From Rome and the World
Read 84 Times
[ICON=1,R,The PopeExtracts - R.T.S. (Courtesy of the Catholic Times)
MEXICO CITY: A priest was stabbed at the altar while celebrating Mass in Mexico City's Metropolitan Cathedral. The priest, Fr. Miguel Angel Machorro, was stabbed three times, according to media reports. Fr. Machorro was rushed to the hospital and underwent emergency surgery. His condition was listed as "delicate, but stable", according to media reports. In a tweet, Mexico City Cardinal Norberto Rivera Carrera offered prayers for the injured priest, "so that he is healthy and returns to his normal duties". The suspect was arrested at the scene. Mexico City security officials said the suspect identified himself as John Rock Schild, an American citizen, approximately 28 years old and an artist.
VATICAN CITY: Pope Francis will celebrate the feast of the Body and Blood of Christ and the Corpus Christi procession on a Sundayâ€” 18th June â€” and not on the traditional Thursday feast day, which is 15th June this year. Throughout Italy and in most other countries, the feast was transferred to the following Sunday years ago. The Pope celebrating on the Sunday "can strengthen the participation of the faithful in this solemn, public act of adoration of the Blessed Sacrament" said Cardinal Agostino Vallini, the papal vicar of Rome. Announcing the change, the cardinal said he hoped changing the date of the celebration to a non-work day would allow more people to participate in the traditional procession through Rome from the Basilica of St. John Lateran to the Basilica of St. Mary Major.
BANGASSOU: A cardinal in Central African Republic called on international peacekeepers to act more effectively, after he helped end an anti-Muslim flare-up in the southeastern city of Bangassou. "In protecting civilians, this peacekeeping mission has only half fulfilled its role â€” I think its manner of acting has to be corrected," said Cardinal Dieudonne Nzapalainga, president of the bishops' conference in the Central African Republic. "Although it's good United Nations forces secured the town, refugees from its mosque were left to their own devices for three days. You can't ask the population to take refuge in a particular place, and then just leave it to its sad fate." The cardinal was speaking after returning from four days in Bangassou, where at least 100 people died when heavily armed rebels attacked the town's Muslim quarter. Six UN peacekeepers were among the dead.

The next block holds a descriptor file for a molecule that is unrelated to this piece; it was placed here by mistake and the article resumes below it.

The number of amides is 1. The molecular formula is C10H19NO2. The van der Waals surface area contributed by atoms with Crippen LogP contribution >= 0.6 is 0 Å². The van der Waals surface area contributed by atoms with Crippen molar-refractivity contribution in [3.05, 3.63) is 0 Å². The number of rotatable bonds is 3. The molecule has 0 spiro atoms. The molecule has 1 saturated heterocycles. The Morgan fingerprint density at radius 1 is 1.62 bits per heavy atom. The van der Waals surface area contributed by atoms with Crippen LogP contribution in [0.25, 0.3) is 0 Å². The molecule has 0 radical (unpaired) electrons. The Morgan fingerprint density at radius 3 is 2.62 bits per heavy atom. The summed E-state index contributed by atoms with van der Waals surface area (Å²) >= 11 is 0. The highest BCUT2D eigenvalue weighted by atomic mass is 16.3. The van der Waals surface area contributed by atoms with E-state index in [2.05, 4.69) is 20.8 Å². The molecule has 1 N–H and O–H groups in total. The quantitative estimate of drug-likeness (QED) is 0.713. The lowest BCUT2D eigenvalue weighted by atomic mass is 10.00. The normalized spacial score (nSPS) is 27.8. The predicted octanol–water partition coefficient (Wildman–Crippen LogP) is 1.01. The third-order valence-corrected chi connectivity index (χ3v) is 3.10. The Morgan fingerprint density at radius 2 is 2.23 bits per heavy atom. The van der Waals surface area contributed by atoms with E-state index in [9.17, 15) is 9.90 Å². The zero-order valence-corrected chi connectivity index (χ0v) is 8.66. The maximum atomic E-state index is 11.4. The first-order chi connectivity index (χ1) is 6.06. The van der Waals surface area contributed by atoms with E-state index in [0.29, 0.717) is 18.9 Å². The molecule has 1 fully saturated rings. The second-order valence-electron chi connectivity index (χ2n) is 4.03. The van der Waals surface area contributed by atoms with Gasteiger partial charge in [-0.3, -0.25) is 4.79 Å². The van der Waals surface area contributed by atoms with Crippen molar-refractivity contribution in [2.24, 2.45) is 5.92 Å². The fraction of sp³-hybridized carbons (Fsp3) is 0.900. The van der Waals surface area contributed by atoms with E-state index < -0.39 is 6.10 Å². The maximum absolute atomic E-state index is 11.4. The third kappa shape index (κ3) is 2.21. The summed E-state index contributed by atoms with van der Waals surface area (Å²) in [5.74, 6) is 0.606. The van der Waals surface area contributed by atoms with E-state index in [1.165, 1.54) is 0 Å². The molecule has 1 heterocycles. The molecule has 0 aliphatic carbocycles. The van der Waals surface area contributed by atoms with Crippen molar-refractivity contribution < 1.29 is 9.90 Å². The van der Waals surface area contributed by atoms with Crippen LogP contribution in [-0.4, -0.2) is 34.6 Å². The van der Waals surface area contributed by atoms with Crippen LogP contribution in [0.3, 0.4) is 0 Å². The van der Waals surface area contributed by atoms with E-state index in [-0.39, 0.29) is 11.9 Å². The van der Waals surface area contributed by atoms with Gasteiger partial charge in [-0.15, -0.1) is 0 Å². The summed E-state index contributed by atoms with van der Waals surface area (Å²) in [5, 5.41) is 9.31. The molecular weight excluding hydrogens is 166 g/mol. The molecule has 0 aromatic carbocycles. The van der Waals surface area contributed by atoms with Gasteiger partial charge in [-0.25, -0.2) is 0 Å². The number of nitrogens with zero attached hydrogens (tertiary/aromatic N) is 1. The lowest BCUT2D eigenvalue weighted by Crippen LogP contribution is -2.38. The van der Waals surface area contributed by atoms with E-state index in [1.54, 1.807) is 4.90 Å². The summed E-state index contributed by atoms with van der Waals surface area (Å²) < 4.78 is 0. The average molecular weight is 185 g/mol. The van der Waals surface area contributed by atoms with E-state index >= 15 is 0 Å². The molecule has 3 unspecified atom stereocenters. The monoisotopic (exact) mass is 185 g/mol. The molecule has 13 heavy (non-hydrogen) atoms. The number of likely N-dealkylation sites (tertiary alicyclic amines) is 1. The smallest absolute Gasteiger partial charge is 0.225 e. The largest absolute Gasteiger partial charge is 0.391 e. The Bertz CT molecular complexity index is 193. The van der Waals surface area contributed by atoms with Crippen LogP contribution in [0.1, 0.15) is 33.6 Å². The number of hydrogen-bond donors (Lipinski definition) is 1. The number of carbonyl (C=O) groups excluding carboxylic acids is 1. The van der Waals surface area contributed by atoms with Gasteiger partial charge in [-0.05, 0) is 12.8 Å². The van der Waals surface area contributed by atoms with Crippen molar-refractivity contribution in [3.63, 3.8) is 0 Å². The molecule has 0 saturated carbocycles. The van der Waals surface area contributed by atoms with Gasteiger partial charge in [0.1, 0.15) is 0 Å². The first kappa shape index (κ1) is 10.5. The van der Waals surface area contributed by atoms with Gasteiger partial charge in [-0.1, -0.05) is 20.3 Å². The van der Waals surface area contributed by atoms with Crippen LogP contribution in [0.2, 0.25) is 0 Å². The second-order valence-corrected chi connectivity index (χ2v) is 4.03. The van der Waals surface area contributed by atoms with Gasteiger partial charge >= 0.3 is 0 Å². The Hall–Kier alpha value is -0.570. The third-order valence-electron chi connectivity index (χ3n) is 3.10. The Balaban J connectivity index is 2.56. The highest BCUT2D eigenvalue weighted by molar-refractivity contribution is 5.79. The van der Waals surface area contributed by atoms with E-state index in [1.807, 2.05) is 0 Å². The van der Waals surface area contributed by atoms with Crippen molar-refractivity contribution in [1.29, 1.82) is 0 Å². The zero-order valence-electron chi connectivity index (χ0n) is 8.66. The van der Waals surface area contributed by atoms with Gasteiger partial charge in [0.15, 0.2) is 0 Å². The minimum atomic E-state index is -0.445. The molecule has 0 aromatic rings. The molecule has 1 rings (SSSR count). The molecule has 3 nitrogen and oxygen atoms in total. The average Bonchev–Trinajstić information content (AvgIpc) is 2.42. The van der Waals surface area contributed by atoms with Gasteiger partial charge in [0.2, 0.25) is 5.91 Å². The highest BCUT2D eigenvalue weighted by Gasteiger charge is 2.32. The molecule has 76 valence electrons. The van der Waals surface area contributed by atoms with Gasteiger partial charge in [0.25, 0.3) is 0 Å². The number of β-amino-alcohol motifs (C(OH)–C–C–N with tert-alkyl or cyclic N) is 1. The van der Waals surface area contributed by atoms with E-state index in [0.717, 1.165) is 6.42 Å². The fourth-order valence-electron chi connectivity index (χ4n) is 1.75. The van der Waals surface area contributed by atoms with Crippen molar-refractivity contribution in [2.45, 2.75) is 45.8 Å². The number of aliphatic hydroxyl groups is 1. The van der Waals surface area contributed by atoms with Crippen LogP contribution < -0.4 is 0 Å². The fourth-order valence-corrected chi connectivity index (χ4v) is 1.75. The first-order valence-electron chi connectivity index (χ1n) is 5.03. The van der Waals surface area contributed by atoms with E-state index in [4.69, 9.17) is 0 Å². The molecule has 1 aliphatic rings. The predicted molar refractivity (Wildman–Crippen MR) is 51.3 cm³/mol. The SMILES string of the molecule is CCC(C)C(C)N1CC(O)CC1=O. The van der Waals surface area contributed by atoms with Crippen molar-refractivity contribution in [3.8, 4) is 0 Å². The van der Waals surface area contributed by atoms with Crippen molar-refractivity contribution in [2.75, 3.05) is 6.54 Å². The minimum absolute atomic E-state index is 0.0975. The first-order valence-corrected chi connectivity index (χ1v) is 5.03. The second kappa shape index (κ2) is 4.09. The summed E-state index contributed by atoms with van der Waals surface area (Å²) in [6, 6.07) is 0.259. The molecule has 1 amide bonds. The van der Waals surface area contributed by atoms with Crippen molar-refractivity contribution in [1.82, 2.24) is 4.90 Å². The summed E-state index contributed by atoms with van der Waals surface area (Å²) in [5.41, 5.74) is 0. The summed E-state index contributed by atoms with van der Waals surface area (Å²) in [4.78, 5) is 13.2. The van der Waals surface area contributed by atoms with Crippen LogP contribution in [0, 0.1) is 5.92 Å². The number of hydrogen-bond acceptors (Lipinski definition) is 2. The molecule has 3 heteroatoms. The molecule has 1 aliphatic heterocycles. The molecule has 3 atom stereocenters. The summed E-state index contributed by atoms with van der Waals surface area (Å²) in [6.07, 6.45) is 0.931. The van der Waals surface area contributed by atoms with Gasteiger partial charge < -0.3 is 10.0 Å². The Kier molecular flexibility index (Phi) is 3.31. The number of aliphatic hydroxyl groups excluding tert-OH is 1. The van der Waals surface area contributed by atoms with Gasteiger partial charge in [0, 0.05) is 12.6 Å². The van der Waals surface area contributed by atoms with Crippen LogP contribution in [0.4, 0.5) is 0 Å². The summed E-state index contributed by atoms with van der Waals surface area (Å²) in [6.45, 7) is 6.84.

PITTSBURGH: An American bishop said he received hate mail for allowing Catholics to eat meat on St. Patrick's Day, which this year fell on a Friday during Lent. Pittsburgh's Bishop David Zubik touched on the subject and others during a Friday breakfast with reporters marking World Communications Day. Bishop Zubik says some Catholics wrote to tell him: "You're sending us to hell. Who do you think you are to be able to tell us we can eat meat?" He added that there is a need for less hatred and fear in the world.
Last Modified on Thu 20th Jul 2017 11:41:50